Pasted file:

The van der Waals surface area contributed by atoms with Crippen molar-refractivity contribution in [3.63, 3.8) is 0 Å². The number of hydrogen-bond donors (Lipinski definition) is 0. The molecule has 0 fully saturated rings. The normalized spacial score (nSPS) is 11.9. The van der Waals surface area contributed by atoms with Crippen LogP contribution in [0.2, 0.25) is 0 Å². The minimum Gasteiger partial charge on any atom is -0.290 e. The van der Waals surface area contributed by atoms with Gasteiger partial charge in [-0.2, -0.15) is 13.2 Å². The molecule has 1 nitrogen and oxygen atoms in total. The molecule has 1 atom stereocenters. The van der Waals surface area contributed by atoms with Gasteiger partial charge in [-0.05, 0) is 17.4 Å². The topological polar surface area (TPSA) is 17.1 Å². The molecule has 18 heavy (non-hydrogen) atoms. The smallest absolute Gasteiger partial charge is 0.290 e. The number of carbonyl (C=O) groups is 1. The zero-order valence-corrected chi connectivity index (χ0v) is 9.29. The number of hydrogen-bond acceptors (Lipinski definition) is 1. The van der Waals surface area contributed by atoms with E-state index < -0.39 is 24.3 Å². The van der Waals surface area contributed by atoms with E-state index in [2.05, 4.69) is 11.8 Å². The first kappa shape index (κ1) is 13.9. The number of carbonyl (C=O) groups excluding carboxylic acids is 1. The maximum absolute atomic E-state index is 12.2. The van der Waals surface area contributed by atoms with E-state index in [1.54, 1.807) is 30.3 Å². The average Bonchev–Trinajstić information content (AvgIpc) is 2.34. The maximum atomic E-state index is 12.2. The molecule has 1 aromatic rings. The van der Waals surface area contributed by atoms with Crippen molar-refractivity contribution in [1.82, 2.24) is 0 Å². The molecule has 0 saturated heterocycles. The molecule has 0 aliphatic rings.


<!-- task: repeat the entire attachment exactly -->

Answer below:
The van der Waals surface area contributed by atoms with Crippen molar-refractivity contribution in [3.63, 3.8) is 0 Å². The number of hydrogen-bond donors (Lipinski definition) is 0. The molecule has 0 fully saturated rings. The normalized spacial score (nSPS) is 11.9. The van der Waals surface area contributed by atoms with Crippen LogP contribution in [0.2, 0.25) is 0 Å². The minimum Gasteiger partial charge on any atom is -0.290 e. The van der Waals surface area contributed by atoms with Gasteiger partial charge in [-0.2, -0.15) is 13.2 Å². The molecule has 1 nitrogen and oxygen atoms in total. The molecule has 1 atom stereocenters. The van der Waals surface area contributed by atoms with Gasteiger partial charge in [-0.05, 0) is 17.4 Å². The topological polar surface area (TPSA) is 17.1 Å². The molecule has 18 heavy (non-hydrogen) atoms. The smallest absolute Gasteiger partial charge is 0.290 e. The number of carbonyl (C=O) groups is 1. The zero-order valence-corrected chi connectivity index (χ0v) is 9.29. The number of hydrogen-bond acceptors (Lipinski definition) is 1. The van der Waals surface area contributed by atoms with E-state index < -0.39 is 24.3 Å². The van der Waals surface area contributed by atoms with E-state index in [2.05, 4.69) is 11.8 Å². The first kappa shape index (κ1) is 13.9. The number of carbonyl (C=O) groups excluding carboxylic acids is 1. The maximum absolute atomic E-state index is 12.2. The van der Waals surface area contributed by atoms with E-state index in [1.54, 1.807) is 30.3 Å². The average Bonchev–Trinajstić information content (AvgIpc) is 2.34. The maximum atomic E-state index is 12.2. The molecule has 1 aromatic rings. The van der Waals surface area contributed by atoms with Crippen molar-refractivity contribution in [1.82, 2.24) is 0 Å². The molecule has 0 saturated heterocycles. The molecule has 0 aliphatic rings.